Smith Brain Trust / September 1, 2022

Two Separate Takes on Student Loan Forgiveness

Two Separate Takes on Student Loan Forgiveness

Economic arguments for and against student loan forgiveness have streamed through the media since President Biden last week announced a three-part plan to cancel student debt for low- to middle-income borrowers.

In responses to Brain Trust, Smith experts Michael Faulkender and David Kass give differing perspectives.

Faulkender, dean’s professor of finance, was responsible for implementing the Paycheck Protection Program (PPP) as Assistant Secretary for Economic Policy at the U.S. Treasury. In a Wall Street Journal Opinion piece in late August he argues against equivalencies between student loan forgiveness and PPP forgiveness.

He further critiques the policy in a Fox Business segment – and here:

Despite 40-year high inflation, the last month has seen the Biden Administration add another trillion dollars of stimulus to an economy already suffering from excessive federal spending. On top of the CHIPS Act and the Manchin-Schumer reconciliation bill, now the Administration has proposed relieving hundreds of billions of dollars of student loans and relaxing income-based repayment even further, a program that will primarily help those in the top 60% of the income distribution. This plan is disastrous policy on many dimensions.

  • The Federal Reserve is aggressively applying contractionary monetary policy to curb excess demand generated by trillions in over-stimulation. Adding more stimulus will just make the Fed’s job even more precarious. Even larger interest rate hikes will be necessary, increasing the likelihood of putting our economy into recession.
  • People with higher levels of education realize higher incomes throughout their working lives. If our economy needed stimulus, why would we provide it to those with above average incomes? Families with incomes of $230,000 should not be receiving $20,000 improvements to their wealth while those who never went to college and make a fraction of this income are getting nothing.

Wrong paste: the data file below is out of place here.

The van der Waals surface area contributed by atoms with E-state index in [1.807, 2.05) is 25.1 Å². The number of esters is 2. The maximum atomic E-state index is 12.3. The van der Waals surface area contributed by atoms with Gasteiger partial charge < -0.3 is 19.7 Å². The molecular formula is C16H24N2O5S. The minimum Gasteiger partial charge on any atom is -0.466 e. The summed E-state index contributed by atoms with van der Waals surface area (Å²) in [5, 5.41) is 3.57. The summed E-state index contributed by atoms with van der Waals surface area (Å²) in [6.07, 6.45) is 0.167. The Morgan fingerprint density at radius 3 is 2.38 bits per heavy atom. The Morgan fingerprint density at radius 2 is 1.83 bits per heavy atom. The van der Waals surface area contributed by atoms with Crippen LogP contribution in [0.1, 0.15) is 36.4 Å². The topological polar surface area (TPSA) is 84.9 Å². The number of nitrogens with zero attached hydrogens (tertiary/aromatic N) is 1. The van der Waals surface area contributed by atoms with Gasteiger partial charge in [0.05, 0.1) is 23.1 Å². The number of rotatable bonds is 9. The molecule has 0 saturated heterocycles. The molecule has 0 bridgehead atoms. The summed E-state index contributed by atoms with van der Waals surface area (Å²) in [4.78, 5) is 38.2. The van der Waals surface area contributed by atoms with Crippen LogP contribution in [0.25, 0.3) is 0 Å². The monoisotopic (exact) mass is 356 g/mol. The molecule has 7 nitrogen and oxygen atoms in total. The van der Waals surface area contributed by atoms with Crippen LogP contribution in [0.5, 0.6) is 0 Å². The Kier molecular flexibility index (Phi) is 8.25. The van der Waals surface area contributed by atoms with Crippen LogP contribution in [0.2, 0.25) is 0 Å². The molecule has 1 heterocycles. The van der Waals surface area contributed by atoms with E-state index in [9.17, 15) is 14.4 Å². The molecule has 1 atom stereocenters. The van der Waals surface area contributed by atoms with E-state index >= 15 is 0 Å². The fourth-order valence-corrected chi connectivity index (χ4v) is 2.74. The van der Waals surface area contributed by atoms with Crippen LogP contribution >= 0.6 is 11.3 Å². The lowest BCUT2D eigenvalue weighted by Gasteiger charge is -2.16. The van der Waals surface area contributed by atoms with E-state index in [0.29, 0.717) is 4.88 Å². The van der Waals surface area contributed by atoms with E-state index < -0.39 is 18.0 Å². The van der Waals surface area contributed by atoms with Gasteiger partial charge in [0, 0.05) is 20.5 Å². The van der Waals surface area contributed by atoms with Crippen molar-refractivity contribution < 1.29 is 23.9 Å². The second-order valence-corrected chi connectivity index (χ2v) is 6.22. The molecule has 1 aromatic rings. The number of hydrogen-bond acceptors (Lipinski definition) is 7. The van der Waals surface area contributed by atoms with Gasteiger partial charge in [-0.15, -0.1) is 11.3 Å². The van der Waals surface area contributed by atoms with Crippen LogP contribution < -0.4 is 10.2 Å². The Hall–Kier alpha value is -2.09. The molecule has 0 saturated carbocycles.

• The moral hazard of this proposal is particularly worrisome. By rewarding those who borrowed money to fund their education and doing nothing for those who entirely paid their college expenses by working during college, it invites more dependency and less work.
  • The proposal does nothing to curb the extraordinary inflation in college tuition. Instead, it encourages colleges offering degrees that do not generate marketable skills to nevertheless continue raising prices, since the proposal reduces the likelihood of the student actually paying for it.
  •  Most problematic is that it lowers income-based repayment to just 5 percent of disposable income meaning that many borrowers will take out loans they know they will never have the ability to pay, and who therefore have no incentive to contain college costs.

Ultimately, this proposal is a bribe to young Americans to vote for the President’s party.  As both President Biden and Speaker Pelosi have stated, the President does not have the authority to do this action. Not only is it bad for our economy, it is a usurpation of the authorities granted by the constitution to Congress. For the sake of our republic, the courts must stop this gross abuse of power.

Kass: Economic Pros and Cons

Kass, clinical professor of finance, previously served as a senior economist for the Federal Trade Commission, General Accounting Office, Department of Defense, and the Bureau of Economic Analysis.

He writes:

The principal beneficiaries of President Biden’s student debt relief order will be a large proportion of the 45 million student loan borrowers, with close to 90 percent of these benefits going to individuals earning below the median income of $75,000 per year. Institutions of higher education will also benefit as the demand for their services in the future would be expected to increase as this government program would be subsidizing the tuition and fees charged by these institutions.

The University of Pennsylvania’s Penn Wharton Budget Model estimates that this plan will cost approximately $500 billion over a 10-year period. Economist Jason Furman, who was the head of President Obama’s Council of Economic Advisers, projects that this program would result in a 0.2 – 0.3 percent increase to inflation, as the increase in discretionary income resulting from debt forgiveness will result in an increase in demand, which in turn will drive up prices. This increase in inflation is likely to result in the Federal Reserve slightly raising interest rates further for a longer period of time, which would further weaken the overall economy and raise unemployment.

A recent Bureau of Labor Statistics study concluded that between 2006 and 2016, the Consumer Price Index for “College tuition and fees” increased 63 percent as compared with an increase of 21 percent for all items. Although “College tuition and fees” account for only 1.5% of the overall CPI weight, this program is likely to contribute further to this category continuing to outpace the overall rate of inflation.

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